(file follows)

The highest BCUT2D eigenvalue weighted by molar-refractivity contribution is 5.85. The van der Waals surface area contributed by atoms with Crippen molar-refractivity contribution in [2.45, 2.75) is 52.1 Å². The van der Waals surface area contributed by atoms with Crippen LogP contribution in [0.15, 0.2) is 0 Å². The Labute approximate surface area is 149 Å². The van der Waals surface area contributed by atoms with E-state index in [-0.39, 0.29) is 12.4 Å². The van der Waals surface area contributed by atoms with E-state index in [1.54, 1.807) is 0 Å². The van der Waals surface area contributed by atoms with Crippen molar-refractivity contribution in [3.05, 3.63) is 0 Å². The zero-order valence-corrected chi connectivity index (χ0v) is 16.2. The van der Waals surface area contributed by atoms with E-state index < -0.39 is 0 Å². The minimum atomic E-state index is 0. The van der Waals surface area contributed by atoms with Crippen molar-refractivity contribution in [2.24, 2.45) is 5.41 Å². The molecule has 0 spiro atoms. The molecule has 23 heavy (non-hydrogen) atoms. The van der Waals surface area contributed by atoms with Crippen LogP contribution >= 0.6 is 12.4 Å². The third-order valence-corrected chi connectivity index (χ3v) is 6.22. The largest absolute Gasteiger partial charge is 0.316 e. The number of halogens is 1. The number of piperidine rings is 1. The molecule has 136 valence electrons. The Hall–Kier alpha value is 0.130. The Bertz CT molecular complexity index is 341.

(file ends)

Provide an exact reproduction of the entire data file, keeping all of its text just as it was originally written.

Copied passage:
The highest BCUT2D eigenvalue weighted by molar-refractivity contribution is 5.85. The van der Waals surface area contributed by atoms with Crippen molar-refractivity contribution in [2.45, 2.75) is 52.1 Å². The van der Waals surface area contributed by atoms with Crippen LogP contribution in [0.15, 0.2) is 0 Å². The Labute approximate surface area is 149 Å². The van der Waals surface area contributed by atoms with E-state index in [-0.39, 0.29) is 12.4 Å². The van der Waals surface area contributed by atoms with E-state index in [1.54, 1.807) is 0 Å². The van der Waals surface area contributed by atoms with Crippen molar-refractivity contribution in [3.05, 3.63) is 0 Å². The zero-order valence-corrected chi connectivity index (χ0v) is 16.2. The van der Waals surface area contributed by atoms with E-state index < -0.39 is 0 Å². The minimum atomic E-state index is 0. The van der Waals surface area contributed by atoms with Crippen molar-refractivity contribution in [2.24, 2.45) is 5.41 Å². The molecule has 0 spiro atoms. The molecule has 23 heavy (non-hydrogen) atoms. The van der Waals surface area contributed by atoms with Crippen LogP contribution >= 0.6 is 12.4 Å². The third-order valence-corrected chi connectivity index (χ3v) is 6.22. The largest absolute Gasteiger partial charge is 0.316 e. The number of halogens is 1. The number of piperidine rings is 1. The molecule has 136 valence electrons. The Hall–Kier alpha value is 0.130. The Bertz CT molecular complexity index is 341.